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    Microsoft Ditching Internet Explorer for New Browser

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    Microsoft plans to consign its much-maligned web browser, Internet Explorer, to the recycling bin in the next revamp of Windows.

    MOSCOW, December 30 (Sputnik) – Windows is planning to kill off Internet Explorer in favor of a new browser with the working title of "Spartan," when it releases the next edition of Windows next year, the blog AllAboutMicrosoft reported on ZDNet.

    "Windows 10 (at least the desktop version) will ship with both Spartan and IE 11, my sources say," the blog's author Mary Jo Foley wrote on Monday. "IE 11 will be there for backward-compatibility's sake. Spartan will be available for both desktop and mobile (phone/tablet) versions of Windows 10."

    Foley added that the new browser will continue to use the Trident layout engine and Javascript, but will have support for extensions and borrow features from its successful rivals Chrome and Firefox. A blog post from Neowin in September reported that the appearance of the new browser, at that point not thought to be a completely new incarnation, "brings a dramatic new look to the browser … for starters, it’s flat, and looks like a cross between Chrome and Firefox."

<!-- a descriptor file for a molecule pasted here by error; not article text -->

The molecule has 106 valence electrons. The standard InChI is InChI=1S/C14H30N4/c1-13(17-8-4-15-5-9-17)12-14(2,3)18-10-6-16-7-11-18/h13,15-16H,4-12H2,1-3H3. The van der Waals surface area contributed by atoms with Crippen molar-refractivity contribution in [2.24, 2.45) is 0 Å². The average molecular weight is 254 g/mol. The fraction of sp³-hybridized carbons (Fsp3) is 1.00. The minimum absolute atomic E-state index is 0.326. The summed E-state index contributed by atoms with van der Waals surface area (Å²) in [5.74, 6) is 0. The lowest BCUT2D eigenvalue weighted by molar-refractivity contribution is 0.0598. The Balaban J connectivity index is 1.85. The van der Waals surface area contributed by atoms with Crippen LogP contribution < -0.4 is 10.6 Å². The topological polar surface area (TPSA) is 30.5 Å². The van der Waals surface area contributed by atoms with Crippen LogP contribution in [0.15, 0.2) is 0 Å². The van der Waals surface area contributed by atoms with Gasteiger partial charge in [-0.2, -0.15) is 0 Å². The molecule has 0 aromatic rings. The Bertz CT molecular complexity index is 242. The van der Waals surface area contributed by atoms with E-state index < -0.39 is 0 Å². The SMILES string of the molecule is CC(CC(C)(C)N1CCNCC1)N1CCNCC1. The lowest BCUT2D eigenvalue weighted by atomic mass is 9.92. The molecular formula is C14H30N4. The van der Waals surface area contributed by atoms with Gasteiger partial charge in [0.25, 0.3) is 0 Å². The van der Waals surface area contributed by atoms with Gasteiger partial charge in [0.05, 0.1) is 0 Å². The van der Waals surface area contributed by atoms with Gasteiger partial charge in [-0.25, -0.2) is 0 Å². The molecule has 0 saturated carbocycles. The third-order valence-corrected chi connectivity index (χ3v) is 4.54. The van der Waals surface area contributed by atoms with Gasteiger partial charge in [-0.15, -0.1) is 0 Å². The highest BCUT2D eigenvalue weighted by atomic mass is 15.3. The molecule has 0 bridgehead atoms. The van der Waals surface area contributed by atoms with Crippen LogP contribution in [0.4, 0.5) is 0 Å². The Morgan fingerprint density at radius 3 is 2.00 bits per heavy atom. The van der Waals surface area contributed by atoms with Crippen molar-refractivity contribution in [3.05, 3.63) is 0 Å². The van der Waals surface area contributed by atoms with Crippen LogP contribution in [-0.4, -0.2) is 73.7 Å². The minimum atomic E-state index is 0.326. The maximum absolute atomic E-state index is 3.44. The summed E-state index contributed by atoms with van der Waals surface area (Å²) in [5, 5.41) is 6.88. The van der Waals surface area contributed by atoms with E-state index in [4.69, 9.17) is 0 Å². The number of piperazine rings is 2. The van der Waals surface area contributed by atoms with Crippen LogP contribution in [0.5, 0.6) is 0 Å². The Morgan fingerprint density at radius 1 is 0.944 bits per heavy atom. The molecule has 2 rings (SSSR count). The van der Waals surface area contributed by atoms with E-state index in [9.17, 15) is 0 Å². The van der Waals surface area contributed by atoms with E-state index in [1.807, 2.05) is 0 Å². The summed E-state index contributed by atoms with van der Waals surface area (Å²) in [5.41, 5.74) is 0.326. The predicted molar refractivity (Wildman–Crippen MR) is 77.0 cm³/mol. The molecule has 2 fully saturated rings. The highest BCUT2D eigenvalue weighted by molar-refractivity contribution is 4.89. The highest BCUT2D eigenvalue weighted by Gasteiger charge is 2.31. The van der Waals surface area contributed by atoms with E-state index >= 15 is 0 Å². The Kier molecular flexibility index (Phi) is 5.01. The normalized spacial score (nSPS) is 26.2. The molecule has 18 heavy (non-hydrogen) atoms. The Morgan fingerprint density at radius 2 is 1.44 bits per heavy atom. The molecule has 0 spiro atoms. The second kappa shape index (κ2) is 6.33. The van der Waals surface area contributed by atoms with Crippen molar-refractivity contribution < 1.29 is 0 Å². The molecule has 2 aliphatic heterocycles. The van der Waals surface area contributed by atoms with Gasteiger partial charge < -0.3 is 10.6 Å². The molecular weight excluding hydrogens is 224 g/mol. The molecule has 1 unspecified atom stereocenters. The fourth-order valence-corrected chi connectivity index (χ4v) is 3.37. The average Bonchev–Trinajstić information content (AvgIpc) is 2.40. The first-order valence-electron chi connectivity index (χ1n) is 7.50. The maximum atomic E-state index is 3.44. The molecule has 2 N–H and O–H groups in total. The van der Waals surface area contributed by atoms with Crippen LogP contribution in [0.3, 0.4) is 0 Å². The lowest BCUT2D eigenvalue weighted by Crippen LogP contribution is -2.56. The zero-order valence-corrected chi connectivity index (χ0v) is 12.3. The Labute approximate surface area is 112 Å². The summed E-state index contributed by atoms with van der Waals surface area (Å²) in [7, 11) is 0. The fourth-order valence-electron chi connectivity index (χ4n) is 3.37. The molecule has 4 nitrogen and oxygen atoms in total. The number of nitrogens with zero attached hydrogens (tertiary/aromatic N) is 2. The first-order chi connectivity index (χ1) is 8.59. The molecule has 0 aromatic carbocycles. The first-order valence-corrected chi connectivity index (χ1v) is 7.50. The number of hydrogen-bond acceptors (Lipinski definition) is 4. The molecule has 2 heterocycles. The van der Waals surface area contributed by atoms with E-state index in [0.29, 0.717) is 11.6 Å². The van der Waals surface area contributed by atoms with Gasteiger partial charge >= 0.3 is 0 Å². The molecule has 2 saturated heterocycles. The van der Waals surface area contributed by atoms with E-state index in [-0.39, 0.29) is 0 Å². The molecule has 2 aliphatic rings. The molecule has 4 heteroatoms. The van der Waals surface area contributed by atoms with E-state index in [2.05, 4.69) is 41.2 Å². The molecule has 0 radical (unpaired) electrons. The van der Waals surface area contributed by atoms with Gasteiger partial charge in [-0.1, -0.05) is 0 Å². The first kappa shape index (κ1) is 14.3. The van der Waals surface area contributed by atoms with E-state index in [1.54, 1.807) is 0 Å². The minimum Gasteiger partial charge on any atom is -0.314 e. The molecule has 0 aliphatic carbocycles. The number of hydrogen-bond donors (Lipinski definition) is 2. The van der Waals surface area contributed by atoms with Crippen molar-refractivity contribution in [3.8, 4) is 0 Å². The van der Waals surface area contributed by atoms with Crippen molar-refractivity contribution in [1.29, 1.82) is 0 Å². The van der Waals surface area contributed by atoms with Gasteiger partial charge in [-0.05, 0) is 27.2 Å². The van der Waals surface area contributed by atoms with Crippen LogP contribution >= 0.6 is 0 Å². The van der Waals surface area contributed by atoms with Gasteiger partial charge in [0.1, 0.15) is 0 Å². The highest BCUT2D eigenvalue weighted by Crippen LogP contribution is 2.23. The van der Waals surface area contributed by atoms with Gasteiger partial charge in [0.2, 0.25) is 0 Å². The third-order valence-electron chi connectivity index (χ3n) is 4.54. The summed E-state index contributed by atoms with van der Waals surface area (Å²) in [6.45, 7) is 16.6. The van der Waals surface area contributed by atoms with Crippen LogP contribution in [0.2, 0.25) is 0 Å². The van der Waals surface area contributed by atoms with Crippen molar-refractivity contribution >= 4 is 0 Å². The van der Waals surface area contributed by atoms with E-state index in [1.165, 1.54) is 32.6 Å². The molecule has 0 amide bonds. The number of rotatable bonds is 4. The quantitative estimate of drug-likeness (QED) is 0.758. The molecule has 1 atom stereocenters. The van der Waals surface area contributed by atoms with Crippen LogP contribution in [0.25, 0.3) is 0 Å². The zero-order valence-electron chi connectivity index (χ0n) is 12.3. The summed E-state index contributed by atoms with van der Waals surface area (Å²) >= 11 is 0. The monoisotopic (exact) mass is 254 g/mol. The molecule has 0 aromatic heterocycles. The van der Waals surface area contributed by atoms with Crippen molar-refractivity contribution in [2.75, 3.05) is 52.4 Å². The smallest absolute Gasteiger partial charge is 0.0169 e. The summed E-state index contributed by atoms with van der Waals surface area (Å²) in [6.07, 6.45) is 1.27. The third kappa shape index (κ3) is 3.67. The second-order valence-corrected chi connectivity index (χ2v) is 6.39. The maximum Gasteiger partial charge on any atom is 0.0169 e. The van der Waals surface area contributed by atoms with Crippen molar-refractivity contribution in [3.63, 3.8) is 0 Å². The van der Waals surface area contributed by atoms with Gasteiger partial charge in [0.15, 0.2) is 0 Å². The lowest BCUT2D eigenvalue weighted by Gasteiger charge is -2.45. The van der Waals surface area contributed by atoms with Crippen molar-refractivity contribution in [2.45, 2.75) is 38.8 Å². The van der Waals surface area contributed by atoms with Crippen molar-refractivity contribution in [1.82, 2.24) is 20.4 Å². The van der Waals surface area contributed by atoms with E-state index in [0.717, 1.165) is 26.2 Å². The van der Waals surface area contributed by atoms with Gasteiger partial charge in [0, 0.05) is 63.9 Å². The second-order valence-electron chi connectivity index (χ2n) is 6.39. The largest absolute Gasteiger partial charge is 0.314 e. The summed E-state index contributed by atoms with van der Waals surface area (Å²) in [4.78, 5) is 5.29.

The news follows a December 18 tweet which was posted by Thomas Nigro, a Microsoft Student Partner and VLC developer for Windows. "OK so Microsoft is about to launch a new browser that's not Internet Explorer and will be the default browser in Windows 10. Wow," he wrote, adding that he expected the new software to be "a complete new version of IE."

    Microsoft has not made any announcements about its new browser, but the company is expected to show its new developments at an event planned for January 10, called "Windows 10: The next chapter." Windows' newest operating system will replace Windows 8, which was released in August 2012 to a mixed reception.

    The development of a new browser by Microsoft can also been seen as an attempt to respond to the criticism often levied at IE in the recent past, which at its peak in 2003 enjoyed a 95 percent  market share. In 2012 the company launched a promotional campaign called "The browser you loved to hate," in order to market the tenth version of the browser software for Windows 8.


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